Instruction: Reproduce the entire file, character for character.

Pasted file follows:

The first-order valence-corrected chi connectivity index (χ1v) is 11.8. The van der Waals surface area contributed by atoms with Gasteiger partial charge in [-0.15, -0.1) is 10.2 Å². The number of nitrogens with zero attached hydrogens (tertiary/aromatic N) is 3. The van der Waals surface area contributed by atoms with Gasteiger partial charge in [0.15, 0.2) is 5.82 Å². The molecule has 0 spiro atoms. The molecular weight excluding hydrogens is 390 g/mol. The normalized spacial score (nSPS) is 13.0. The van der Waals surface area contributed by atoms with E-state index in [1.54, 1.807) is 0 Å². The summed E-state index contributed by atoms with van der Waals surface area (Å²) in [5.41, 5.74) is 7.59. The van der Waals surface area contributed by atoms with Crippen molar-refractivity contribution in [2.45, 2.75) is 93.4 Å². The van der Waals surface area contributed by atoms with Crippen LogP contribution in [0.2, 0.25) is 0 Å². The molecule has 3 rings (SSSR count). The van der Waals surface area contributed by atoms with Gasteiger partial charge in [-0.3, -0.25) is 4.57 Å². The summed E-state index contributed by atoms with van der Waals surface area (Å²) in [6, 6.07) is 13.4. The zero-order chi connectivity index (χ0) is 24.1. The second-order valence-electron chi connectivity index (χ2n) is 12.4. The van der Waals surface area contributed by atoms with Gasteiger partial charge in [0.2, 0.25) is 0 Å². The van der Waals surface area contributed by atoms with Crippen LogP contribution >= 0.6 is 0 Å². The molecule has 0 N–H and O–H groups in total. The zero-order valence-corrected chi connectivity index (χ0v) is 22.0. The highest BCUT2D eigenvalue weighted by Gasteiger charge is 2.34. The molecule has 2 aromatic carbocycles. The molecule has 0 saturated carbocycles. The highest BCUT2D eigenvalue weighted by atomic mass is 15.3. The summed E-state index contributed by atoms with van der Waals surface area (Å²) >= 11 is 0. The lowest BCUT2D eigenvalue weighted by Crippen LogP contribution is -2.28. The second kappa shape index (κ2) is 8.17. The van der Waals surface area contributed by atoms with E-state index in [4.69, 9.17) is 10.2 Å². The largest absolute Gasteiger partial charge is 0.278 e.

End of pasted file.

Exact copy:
The first-order valence-corrected chi connectivity index (χ1v) is 11.8. The van der Waals surface area contributed by atoms with Gasteiger partial charge in [-0.15, -0.1) is 10.2 Å². The number of nitrogens with zero attached hydrogens (tertiary/aromatic N) is 3. The van der Waals surface area contributed by atoms with Gasteiger partial charge in [0.15, 0.2) is 5.82 Å². The molecule has 0 spiro atoms. The molecular weight excluding hydrogens is 390 g/mol. The normalized spacial score (nSPS) is 13.0. The van der Waals surface area contributed by atoms with E-state index in [1.54, 1.807) is 0 Å². The summed E-state index contributed by atoms with van der Waals surface area (Å²) in [5.41, 5.74) is 7.59. The van der Waals surface area contributed by atoms with Crippen molar-refractivity contribution in [2.45, 2.75) is 93.4 Å². The van der Waals surface area contributed by atoms with Crippen LogP contribution in [0.2, 0.25) is 0 Å². The molecule has 3 rings (SSSR count). The van der Waals surface area contributed by atoms with Gasteiger partial charge in [-0.3, -0.25) is 4.57 Å². The summed E-state index contributed by atoms with van der Waals surface area (Å²) in [6, 6.07) is 13.4. The zero-order chi connectivity index (χ0) is 24.1. The second-order valence-electron chi connectivity index (χ2n) is 12.4. The van der Waals surface area contributed by atoms with Gasteiger partial charge in [0.2, 0.25) is 0 Å². The van der Waals surface area contributed by atoms with Crippen LogP contribution >= 0.6 is 0 Å². The molecule has 0 N–H and O–H groups in total. The zero-order valence-corrected chi connectivity index (χ0v) is 22.0. The highest BCUT2D eigenvalue weighted by Gasteiger charge is 2.34. The molecule has 2 aromatic carbocycles. The molecule has 0 saturated carbocycles. The highest BCUT2D eigenvalue weighted by atomic mass is 15.3. The summed E-state index contributed by atoms with van der Waals surface area (Å²) >= 11 is 0. The lowest BCUT2D eigenvalue weighted by Crippen LogP contribution is -2.28. The second kappa shape index (κ2) is 8.17. The van der Waals surface area contributed by atoms with E-state index in [4.69, 9.17) is 10.2 Å². The largest absolute Gasteiger partial charge is 0.278 e.